Reference work entry
The pulvinar (“cushion”) is a large nucleus that forms the posterior and dorsolateral portion of the thalamus bilaterally (Fig. 1). This thalamic nucleus is involved in behavioral orientation toward relevant stimuli, particularly directing visual attention (i.e., saccadic eye movement) toward visual stimuli (Blumenfeld 2002). The pulvinars lie posterior, medial, and dorsal to the lateral geniculate nucleus and partially “cover” the superior colliculus, and it surrounds the brachium of the superior colliculus, which connects the superior colliculus with the lateral geniculate body and optic track. The pulvinar is proportionally larger in higher mammals, particularly primates in which it occupies approximately two-fifths of the total volume of the thalamus. Most of what is known about the pulvinar has been learned from studies on cats and nonhuman primates, particularly macaques and rhesus monkeys. Much about the detailed anatomy and structure of the pulvinar remains unclear.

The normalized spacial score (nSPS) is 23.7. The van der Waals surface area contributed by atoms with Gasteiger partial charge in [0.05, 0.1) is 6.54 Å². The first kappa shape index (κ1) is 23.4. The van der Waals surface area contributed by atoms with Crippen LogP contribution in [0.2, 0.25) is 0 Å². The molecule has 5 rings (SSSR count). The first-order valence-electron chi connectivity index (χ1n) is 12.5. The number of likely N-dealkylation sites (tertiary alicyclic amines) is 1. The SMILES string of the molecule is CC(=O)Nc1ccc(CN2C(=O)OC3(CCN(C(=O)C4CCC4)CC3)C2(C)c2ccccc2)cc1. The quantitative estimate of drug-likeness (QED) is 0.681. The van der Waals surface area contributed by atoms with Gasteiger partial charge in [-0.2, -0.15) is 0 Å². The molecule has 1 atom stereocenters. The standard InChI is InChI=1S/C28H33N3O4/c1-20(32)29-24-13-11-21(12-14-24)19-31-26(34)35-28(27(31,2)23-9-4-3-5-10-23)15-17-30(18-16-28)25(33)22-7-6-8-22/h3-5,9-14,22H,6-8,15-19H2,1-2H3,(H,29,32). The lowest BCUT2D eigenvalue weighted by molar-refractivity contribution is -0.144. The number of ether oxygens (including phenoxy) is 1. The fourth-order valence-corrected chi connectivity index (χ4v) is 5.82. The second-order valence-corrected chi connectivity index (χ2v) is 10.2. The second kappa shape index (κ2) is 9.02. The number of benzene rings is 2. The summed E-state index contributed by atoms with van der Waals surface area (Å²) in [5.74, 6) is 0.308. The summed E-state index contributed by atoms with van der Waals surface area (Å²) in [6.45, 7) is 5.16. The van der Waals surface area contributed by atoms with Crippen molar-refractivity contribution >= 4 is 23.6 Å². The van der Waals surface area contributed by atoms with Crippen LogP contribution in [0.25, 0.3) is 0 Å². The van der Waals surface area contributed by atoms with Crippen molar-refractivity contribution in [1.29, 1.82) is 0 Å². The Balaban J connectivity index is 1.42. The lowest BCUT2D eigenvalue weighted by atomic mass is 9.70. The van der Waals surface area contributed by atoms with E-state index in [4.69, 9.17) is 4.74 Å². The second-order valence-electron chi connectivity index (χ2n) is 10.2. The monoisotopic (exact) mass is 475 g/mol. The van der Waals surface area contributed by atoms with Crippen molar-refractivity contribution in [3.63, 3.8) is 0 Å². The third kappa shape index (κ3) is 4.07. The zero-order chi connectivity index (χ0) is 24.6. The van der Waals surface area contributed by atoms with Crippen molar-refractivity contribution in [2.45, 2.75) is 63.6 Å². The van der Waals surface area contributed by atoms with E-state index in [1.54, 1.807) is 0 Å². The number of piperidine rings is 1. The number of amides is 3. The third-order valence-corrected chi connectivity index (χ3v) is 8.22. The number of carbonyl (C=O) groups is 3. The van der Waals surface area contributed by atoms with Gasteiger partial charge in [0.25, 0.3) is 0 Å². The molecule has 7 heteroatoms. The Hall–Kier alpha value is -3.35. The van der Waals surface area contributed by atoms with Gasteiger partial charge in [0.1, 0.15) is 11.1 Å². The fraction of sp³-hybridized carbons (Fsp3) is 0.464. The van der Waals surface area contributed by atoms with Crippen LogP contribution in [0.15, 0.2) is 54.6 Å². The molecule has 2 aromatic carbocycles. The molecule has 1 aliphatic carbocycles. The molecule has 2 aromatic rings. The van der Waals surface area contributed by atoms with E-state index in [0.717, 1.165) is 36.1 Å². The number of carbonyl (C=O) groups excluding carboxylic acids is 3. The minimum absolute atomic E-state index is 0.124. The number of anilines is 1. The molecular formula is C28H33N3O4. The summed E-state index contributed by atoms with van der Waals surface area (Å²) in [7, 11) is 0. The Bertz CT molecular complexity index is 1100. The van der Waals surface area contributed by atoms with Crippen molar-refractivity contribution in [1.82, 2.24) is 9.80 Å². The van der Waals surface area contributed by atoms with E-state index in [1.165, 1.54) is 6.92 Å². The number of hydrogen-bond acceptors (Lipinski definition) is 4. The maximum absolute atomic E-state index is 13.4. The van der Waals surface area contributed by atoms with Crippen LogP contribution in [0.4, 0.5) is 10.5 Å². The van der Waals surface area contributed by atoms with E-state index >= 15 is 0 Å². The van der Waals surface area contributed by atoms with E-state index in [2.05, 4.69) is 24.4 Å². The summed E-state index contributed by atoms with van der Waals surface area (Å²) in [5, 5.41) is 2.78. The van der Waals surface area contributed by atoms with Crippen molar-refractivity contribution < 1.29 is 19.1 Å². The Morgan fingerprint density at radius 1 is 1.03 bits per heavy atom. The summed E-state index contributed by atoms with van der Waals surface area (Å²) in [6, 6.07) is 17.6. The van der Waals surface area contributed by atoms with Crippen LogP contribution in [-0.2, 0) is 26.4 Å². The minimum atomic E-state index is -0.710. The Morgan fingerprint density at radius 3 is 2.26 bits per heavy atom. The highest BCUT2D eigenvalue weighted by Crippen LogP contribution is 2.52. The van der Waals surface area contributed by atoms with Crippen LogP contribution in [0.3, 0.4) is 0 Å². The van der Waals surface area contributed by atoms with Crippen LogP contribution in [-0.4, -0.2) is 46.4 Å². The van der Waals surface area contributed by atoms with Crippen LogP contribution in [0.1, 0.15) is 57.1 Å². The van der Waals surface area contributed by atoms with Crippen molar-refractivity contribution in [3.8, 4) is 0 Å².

References and Readings
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- Ward, R., & Danziger, S. (2004). Selective attention and response control following damage to the human pulvinar. In G. W. Humphreys & M. J. Riddoch (Eds.), Attention in action (Vol. 1 (part 3), pp. 325–350). New York: Psychology Press.Google Scholar
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